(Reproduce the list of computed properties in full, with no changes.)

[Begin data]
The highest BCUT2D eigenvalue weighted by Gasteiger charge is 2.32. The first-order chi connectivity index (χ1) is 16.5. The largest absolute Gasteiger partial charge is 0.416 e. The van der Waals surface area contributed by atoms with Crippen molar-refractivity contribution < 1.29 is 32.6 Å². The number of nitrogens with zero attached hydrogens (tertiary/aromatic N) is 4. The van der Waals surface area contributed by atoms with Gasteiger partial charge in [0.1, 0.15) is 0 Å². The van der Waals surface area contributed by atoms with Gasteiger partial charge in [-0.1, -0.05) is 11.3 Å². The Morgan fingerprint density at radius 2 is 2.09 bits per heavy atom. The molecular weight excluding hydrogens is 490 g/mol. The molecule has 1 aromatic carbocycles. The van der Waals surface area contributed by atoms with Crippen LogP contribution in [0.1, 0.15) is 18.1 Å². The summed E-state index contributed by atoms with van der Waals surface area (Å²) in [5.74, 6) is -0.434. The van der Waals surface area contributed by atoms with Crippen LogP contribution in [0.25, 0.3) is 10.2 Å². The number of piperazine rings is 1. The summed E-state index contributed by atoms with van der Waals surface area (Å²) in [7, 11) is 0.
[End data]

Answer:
The highest BCUT2D eigenvalue weighted by Gasteiger charge is 2.32. The first-order chi connectivity index (χ1) is 16.5. The largest absolute Gasteiger partial charge is 0.416 e. The van der Waals surface area contributed by atoms with Crippen molar-refractivity contribution < 1.29 is 32.6 Å². The number of nitrogens with zero attached hydrogens (tertiary/aromatic N) is 4. The van der Waals surface area contributed by atoms with Gasteiger partial charge in [0.1, 0.15) is 0 Å². The van der Waals surface area contributed by atoms with Gasteiger partial charge in [-0.1, -0.05) is 11.3 Å². The Morgan fingerprint density at radius 2 is 2.09 bits per heavy atom. The molecular weight excluding hydrogens is 490 g/mol. The molecule has 1 aromatic carbocycles. The van der Waals surface area contributed by atoms with Crippen LogP contribution in [0.1, 0.15) is 18.1 Å². The summed E-state index contributed by atoms with van der Waals surface area (Å²) in [5.74, 6) is -0.434. The van der Waals surface area contributed by atoms with Crippen LogP contribution in [0.25, 0.3) is 10.2 Å². The number of piperazine rings is 1. The summed E-state index contributed by atoms with van der Waals surface area (Å²) in [7, 11) is 0.